CONCLUSIONS: We proved that whole-brain functional connectivity is altered early (within 4 weeks) after MTBI, suggesting that changes in functional networks underlie the cognitive deficits and postconcussive complaints reported by patients with MTBI.

Postconcussion symptoms in patients with injury-related chronic pain

Author: Stålnacke BM.

Background. Postconcussion symptoms (PCSs)-such as fatigue, headache, irritability, dizziness, and impaired memory-are commonly reported in patients who have mild traumatic brain injuries (MTBIs). Evaluation of PCS after MTBI is proposed to have a diagnostic value although it is unclear whether PCS are specific to MTBI. After whiplash injuries, patients most often complain of headaches and neck pain; the other PCS are not as closely evaluated. In patients with chronic pain because of other injuries, the presence of PCS is unclear. This study aimed to describe the frequency of PCS in patients with injury-related pain and to examine the relationships between PCS, pain, and psychological factors. Methods. This study collected data using questionnaires addressing PCS (Rivermead Postconcussion Questionnaire, RPQ), pain intensity (Visual Analogue Scale), depression, anxiety (Hospital, Anxiety, and Depression Scale), and posttraumatic stress (Impact of Event Scale). Results. Fatigue (90.7%), sleep disturbance (84.9%), headache (73.5%), poor concentration (88.2%), and poor memory (67.1%) were some of the most commonly reported PCS. Significant relationships were found between PCS and posttraumatic stress, depression, and anxiety. Conclusion. To optimize treatment, it is important to assess each patient's PCS, the mechanism of injury, and factors such as posttraumatic stress and depression.

Cerebrocerebellar hypometabolism associated with repetitive blast exposure mild traumatic brain injury in 12 Iraq war Veterans with persistent post-concussive symptoms

Authors: Elaine R. Peskind a c, Eric C. Petrie a c, Donna J. Cross d, Kathleen Pagulayan ac, Kathleen McCraw a, David Hoffa, Kim Hart a, Chang-En Yu b, e, Murray A. Raskind a, c, David G. Cook b, e and Satoshi Minoshima d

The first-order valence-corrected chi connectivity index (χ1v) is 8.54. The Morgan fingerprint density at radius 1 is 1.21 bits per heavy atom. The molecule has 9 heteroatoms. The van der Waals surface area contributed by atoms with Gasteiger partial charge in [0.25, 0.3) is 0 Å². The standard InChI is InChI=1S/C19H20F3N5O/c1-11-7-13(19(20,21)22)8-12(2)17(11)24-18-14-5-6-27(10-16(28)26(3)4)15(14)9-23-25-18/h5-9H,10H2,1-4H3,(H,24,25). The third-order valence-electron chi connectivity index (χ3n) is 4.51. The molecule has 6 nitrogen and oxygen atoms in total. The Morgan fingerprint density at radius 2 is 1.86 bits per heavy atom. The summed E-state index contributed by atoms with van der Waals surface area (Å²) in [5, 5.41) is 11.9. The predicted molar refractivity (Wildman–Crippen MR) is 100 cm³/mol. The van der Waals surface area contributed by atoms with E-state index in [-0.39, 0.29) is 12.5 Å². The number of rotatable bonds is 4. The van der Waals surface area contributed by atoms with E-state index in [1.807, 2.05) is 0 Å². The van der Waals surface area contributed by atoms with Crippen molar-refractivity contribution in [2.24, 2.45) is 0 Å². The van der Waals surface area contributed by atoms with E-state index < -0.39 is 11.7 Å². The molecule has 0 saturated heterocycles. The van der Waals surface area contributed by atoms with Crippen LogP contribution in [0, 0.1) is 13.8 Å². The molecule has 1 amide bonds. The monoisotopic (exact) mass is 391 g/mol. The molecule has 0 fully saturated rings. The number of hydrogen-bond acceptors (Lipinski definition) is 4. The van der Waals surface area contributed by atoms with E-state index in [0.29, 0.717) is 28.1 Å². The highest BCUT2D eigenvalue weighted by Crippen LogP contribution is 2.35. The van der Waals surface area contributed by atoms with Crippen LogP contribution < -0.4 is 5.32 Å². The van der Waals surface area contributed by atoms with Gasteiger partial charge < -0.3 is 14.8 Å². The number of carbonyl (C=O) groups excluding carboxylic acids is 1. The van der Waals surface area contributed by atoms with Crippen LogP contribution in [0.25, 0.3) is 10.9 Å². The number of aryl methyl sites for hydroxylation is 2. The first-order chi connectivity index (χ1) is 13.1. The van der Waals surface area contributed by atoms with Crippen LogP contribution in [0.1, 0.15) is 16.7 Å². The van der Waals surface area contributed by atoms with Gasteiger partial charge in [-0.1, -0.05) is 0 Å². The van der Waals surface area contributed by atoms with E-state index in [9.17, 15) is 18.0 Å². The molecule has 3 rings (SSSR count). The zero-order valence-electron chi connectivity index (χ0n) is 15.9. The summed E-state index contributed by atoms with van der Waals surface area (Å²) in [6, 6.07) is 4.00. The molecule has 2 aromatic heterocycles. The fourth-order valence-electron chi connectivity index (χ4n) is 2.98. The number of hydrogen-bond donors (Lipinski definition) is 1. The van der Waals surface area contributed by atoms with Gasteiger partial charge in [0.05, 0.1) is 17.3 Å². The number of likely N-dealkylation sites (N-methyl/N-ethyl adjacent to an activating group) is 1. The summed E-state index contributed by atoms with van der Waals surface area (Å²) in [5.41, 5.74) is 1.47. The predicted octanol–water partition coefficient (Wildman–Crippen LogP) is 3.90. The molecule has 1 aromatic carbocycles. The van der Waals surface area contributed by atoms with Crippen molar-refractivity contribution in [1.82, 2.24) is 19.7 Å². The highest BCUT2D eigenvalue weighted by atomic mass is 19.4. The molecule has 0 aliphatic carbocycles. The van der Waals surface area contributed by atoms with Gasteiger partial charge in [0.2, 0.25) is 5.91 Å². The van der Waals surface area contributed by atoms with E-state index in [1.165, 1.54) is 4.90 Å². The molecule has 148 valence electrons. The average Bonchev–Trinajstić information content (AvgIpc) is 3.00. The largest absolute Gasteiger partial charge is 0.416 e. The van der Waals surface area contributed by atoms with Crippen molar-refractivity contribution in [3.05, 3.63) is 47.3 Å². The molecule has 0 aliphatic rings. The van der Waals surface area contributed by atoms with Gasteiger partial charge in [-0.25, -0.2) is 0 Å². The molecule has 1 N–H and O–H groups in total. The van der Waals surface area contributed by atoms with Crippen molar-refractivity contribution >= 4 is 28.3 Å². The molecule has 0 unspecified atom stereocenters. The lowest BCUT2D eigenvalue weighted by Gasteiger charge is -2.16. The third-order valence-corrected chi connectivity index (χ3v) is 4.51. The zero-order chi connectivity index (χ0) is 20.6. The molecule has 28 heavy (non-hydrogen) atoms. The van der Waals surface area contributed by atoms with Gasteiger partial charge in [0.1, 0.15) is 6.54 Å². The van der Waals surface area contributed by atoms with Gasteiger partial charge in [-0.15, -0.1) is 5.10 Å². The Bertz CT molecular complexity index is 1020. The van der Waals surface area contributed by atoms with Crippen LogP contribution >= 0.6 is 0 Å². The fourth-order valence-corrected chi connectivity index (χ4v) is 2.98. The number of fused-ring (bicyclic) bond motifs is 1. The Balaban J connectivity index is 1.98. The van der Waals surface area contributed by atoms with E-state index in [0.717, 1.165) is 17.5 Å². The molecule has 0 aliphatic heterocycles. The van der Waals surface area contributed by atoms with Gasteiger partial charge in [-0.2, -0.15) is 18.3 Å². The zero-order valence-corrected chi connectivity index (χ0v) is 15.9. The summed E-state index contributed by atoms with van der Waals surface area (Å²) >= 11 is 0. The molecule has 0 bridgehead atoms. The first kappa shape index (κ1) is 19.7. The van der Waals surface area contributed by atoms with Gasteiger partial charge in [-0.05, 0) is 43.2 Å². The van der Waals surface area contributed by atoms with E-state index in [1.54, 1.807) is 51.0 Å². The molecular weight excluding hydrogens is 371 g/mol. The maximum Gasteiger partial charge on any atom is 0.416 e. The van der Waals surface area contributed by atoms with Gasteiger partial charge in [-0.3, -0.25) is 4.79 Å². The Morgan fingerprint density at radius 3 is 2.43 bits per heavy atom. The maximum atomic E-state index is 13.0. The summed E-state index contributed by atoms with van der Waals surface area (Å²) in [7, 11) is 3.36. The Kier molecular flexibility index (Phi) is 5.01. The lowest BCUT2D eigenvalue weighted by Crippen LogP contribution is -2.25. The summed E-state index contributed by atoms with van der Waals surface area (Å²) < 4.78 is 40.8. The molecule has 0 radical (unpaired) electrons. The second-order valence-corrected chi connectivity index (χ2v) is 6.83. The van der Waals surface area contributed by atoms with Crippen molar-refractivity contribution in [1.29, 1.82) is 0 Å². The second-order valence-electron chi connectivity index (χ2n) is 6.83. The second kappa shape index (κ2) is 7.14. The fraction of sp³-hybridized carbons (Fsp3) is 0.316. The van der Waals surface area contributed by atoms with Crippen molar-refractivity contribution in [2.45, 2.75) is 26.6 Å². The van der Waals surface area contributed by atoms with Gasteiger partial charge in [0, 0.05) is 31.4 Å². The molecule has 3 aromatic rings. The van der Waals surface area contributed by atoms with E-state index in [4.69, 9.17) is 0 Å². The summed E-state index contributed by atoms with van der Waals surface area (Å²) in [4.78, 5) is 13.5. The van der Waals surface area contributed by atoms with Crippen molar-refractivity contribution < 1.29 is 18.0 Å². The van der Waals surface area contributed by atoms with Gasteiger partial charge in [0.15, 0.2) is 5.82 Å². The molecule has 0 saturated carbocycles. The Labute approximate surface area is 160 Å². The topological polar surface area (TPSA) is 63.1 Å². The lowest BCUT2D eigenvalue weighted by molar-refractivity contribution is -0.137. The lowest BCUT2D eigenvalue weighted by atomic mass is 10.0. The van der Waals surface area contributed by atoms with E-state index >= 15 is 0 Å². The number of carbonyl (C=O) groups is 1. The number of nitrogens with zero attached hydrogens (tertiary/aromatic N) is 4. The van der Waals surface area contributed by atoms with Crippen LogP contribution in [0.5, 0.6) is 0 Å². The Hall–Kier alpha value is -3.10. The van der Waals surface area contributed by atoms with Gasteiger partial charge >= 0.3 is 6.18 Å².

Disagreement exists regarding the extent to which persistent post-concussive symptoms (PCS) reported by Iraq combat Veterans with repeated episodes of mild traumatic brain injury (mTBI) from explosive blasts represent structural or functional brain damage or an epiphenomenon of comorbid depression or posttraumatic stress disorder (PTSD). Objective assessment of brain function in this population may clarify the issue. To this end, twelve Iraq war Veterans (32.0 ± 8.5 years of age) reporting one or more blast exposures meeting American Congress of Rehabilitation Medicine criteria for mTBI and persistent PCS and 12 cognitively normal community volunteers (53.0 ± 4.6 years of age) without history of head trauma underwent brain fluorodeoxyglucose positron emission tomography (FDG-PET) and neuropsychological assessments and completed PCS and psychiatric symptom rating scales. Compared to controls, Veterans with mTBI (with or without PTSD) exhibited decreased cerebral metabolic rate of glucose in the cerebellum, vermis, pons, and medial temporal lobe. They also exhibited subtle impairments in verbal fluency, cognitive processing speed, attention, and working memory, similar to those reported in the literature for patients with cerebellar lesions. These FDG-PET imaging findings suggest that regional brain hypometabolism may constitute a neurobiological substrate for chronic PCS in Iraq combat Veterans with repetitive blast-trauma mTBI. Given the potential public health implications of these findings, further investigation of brain function in these Veterans appears warranted.